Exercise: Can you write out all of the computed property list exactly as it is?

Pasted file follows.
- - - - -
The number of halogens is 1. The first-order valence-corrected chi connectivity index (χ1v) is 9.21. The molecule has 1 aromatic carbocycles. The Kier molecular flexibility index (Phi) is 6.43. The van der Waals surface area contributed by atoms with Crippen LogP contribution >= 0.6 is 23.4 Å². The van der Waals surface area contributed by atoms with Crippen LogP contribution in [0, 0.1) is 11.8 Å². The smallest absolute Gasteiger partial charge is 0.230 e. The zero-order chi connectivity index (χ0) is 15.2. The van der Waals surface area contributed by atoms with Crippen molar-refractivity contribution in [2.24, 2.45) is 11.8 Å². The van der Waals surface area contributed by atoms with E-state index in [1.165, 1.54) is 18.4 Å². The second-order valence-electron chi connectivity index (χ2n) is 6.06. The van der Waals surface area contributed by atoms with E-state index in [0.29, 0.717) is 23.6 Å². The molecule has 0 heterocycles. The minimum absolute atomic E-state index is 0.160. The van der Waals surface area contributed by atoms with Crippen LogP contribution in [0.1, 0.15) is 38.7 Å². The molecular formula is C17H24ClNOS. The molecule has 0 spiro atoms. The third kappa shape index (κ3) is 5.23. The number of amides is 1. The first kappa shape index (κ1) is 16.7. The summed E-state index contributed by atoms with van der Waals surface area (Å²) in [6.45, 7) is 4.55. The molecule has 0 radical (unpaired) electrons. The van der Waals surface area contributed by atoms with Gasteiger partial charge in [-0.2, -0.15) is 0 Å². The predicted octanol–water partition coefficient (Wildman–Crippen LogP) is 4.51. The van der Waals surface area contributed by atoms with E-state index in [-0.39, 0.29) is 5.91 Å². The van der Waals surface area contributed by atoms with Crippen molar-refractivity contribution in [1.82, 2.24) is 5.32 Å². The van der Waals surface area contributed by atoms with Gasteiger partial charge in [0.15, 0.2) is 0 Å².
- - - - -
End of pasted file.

The number of halogens is 1. The first-order valence-corrected chi connectivity index (χ1v) is 9.21. The molecule has 1 aromatic carbocycles. The Kier molecular flexibility index (Phi) is 6.43. The van der Waals surface area contributed by atoms with Crippen LogP contribution >= 0.6 is 23.4 Å². The van der Waals surface area contributed by atoms with Crippen LogP contribution in [0, 0.1) is 11.8 Å². The smallest absolute Gasteiger partial charge is 0.230 e. The zero-order chi connectivity index (χ0) is 15.2. The van der Waals surface area contributed by atoms with Crippen molar-refractivity contribution in [2.24, 2.45) is 11.8 Å². The van der Waals surface area contributed by atoms with E-state index in [1.165, 1.54) is 18.4 Å². The second-order valence-electron chi connectivity index (χ2n) is 6.06. The van der Waals surface area contributed by atoms with E-state index in [0.29, 0.717) is 23.6 Å². The molecule has 0 heterocycles. The minimum absolute atomic E-state index is 0.160. The van der Waals surface area contributed by atoms with Crippen LogP contribution in [0.1, 0.15) is 38.7 Å². The molecular formula is C17H24ClNOS. The molecule has 0 spiro atoms. The third kappa shape index (κ3) is 5.23. The number of amides is 1. The first kappa shape index (κ1) is 16.7. The summed E-state index contributed by atoms with van der Waals surface area (Å²) in [6.45, 7) is 4.55. The molecule has 0 radical (unpaired) electrons. The van der Waals surface area contributed by atoms with Gasteiger partial charge in [-0.2, -0.15) is 0 Å². The predicted octanol–water partition coefficient (Wildman–Crippen LogP) is 4.51. The van der Waals surface area contributed by atoms with E-state index in [-0.39, 0.29) is 5.91 Å². The van der Waals surface area contributed by atoms with Crippen molar-refractivity contribution in [1.82, 2.24) is 5.32 Å². The van der Waals surface area contributed by atoms with Gasteiger partial charge in [0.15, 0.2) is 0 Å².